2. The implantable medical device system of claim 1, wherein the finger being fixed to the distal body.
3. The implantable medical device system of claim 1, further comprising:
a bearing member including an outer wall and defining an inner passage,
wherein the bearing member being electrically connected with the distal body;
wherein the distal body being operable to move relative to the bearing member,
wherein the finger being fixed to the bearing member to provide an electrical connection from the distal body to the ring electrode via the bearing member and the finger.
4. The implantable medical device system of claim 1, wherein the finger being defined by a cut from the ring electrode on at least a first side of the finger and the finger being integral with the ring electrode on a second side of the finger,
wherein the finger being bent from the ring electrode to extend radially toward a center of the lead body.
5. The implantable medical device system of claim 3, wherein the bearing member and the ring electrode are formed of different materials.
6. The implantable medical device system of claim 5, wherein one of the different materials includes an oxide and a second of the different materials includes a polymer.
7. The implantable medical device system of claim 1, wherein the ring electrode insulator being formed of one or more layers of polymer, oxide, or a combination of polymer and oxide.
8. The implantable medical device system of claim 1, wherein the ring electrode insulator being about 500 nm to about 5μm thick.
9. The implantable medical device system of claim 1, wherein at least the ring electrode and the ring electrode insulator cooperate to form a capacitor to an adjacent portion of the anatomical structure having a capacitance of about 0.5 nF to about 100 nF.
10. The implantable medical device system of claim 1, wherein the tip electrode being passively or actively fixable to the selected portion of the anatomical structure.
11. The implantable medical device system of claim 1, further comprising:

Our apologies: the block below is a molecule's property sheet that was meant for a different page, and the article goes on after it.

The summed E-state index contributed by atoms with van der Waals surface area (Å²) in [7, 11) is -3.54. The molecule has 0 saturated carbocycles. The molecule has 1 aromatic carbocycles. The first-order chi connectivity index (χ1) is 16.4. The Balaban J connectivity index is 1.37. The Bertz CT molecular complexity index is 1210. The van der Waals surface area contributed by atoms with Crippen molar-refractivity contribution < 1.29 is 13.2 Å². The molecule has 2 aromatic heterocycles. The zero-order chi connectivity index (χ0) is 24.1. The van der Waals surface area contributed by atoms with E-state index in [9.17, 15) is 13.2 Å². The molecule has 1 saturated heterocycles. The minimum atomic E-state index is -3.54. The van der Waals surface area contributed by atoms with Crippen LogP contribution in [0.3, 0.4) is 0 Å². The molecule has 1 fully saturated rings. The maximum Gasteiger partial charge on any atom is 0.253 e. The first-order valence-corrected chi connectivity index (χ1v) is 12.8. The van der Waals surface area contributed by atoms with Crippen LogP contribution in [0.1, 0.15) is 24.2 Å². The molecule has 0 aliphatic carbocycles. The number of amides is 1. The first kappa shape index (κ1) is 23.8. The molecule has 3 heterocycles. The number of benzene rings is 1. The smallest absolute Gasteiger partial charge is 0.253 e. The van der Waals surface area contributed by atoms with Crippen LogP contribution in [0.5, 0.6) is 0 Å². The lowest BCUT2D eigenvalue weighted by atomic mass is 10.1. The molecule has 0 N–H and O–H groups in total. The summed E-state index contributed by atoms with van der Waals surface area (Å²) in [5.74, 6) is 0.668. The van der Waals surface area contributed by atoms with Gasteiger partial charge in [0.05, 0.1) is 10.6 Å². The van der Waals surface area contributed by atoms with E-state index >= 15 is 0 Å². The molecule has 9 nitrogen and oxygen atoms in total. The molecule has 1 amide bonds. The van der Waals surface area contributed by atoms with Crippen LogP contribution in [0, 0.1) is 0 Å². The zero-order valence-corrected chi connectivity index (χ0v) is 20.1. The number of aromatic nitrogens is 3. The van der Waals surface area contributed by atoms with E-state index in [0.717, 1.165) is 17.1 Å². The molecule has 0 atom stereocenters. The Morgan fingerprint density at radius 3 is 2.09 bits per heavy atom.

an implantable case member;
a processor positionable within the implantable case member;
a programmer operable to program the processor.
12. The implantable medical device system of claim 1, wherein the tip electrode being operable to deliver a current to pace a heart.
13. The implantable medical device system of claim 1, wherein the tip electrode being operable to rotatably move axially relative to the lead body.
14. The implantable medical device system of claim 1, being an implantable cardioverter defibrillator, a cardiac resynchronization therapy defibrillator device, operable to stimulate a nerve fiber, or combinations thereof.
15. An implantable medical device operable to assist in providing a therapy to a selected portion of an anatomical structure, comprising:
a lead body extending a length from a proximal end to a distal end;
a tip electrode formed near the distal end of the lead body, the tip electrode being formed of an electrically conductive material;
a conductor member extending at least a portion of the length of the lead body;
a distal body physically connected at a first end to the conductor member and at a second end to the tip electrode to electrically interconnect the tip electrode and the conductor member;
a conductor insulator portion covering the conductor member and the distal body;
a ring electrode being formed of an electrically conductive material and surrounding at least a portion of the conductor insulator portion, including a finger formed in the ring electrode; and
a ring electrode insulator extending over a surface of the ring electrode,
wherein the finger extends through an opening in the conductor insulator portion and being electrically connected to the distal body to provide an electrical connection from the distal body to the ring electrode via the finger,
wherein the tip electrode, the distal body and the conductor member are each fixed at a single position of the lead body.
16. The implantable medical device of claim 15, wherein the finger being fixed to the distal body.
17. The implantable medical device of claim 15, wherein the ring electrode insulator being formed of a plurality of materials.